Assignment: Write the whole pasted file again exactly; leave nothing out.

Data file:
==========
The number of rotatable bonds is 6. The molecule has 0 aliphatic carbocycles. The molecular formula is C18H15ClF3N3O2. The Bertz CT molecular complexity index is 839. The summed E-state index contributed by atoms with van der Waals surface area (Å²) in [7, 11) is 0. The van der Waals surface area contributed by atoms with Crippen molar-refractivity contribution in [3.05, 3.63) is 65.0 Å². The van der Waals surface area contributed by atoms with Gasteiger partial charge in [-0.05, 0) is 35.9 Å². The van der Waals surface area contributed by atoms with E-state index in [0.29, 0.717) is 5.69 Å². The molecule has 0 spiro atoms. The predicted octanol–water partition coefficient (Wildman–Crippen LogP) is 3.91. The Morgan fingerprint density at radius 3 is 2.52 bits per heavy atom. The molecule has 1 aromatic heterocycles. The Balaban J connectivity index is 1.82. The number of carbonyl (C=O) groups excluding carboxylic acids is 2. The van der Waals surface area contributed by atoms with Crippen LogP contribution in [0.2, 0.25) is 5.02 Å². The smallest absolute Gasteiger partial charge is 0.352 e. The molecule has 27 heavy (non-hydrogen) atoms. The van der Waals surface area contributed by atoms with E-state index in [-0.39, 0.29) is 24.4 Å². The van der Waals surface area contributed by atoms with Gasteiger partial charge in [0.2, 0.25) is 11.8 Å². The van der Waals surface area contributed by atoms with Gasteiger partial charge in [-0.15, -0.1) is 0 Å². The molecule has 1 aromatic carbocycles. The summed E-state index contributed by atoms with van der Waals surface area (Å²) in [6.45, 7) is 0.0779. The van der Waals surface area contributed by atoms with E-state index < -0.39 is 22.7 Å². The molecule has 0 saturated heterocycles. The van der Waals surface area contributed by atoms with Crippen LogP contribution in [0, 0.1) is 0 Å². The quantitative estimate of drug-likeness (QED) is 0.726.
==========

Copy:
The number of rotatable bonds is 6. The molecule has 0 aliphatic carbocycles. The molecular formula is C18H15ClF3N3O2. The Bertz CT molecular complexity index is 839. The summed E-state index contributed by atoms with van der Waals surface area (Å²) in [7, 11) is 0. The van der Waals surface area contributed by atoms with Crippen molar-refractivity contribution in [3.05, 3.63) is 65.0 Å². The van der Waals surface area contributed by atoms with Gasteiger partial charge in [-0.05, 0) is 35.9 Å². The van der Waals surface area contributed by atoms with E-state index in [0.29, 0.717) is 5.69 Å². The molecule has 0 spiro atoms. The predicted octanol–water partition coefficient (Wildman–Crippen LogP) is 3.91. The Morgan fingerprint density at radius 3 is 2.52 bits per heavy atom. The molecule has 1 aromatic heterocycles. The Balaban J connectivity index is 1.82. The number of carbonyl (C=O) groups excluding carboxylic acids is 2. The van der Waals surface area contributed by atoms with Crippen LogP contribution in [0.2, 0.25) is 5.02 Å². The smallest absolute Gasteiger partial charge is 0.352 e. The molecule has 27 heavy (non-hydrogen) atoms. The van der Waals surface area contributed by atoms with E-state index in [-0.39, 0.29) is 24.4 Å². The van der Waals surface area contributed by atoms with Gasteiger partial charge in [0.2, 0.25) is 11.8 Å². The van der Waals surface area contributed by atoms with Gasteiger partial charge in [-0.15, -0.1) is 0 Å². The molecule has 1 aromatic carbocycles. The summed E-state index contributed by atoms with van der Waals surface area (Å²) in [6.45, 7) is 0.0779. The van der Waals surface area contributed by atoms with E-state index < -0.39 is 22.7 Å². The molecule has 0 saturated heterocycles. The van der Waals surface area contributed by atoms with Crippen LogP contribution in [0, 0.1) is 0 Å². The quantitative estimate of drug-likeness (QED) is 0.726.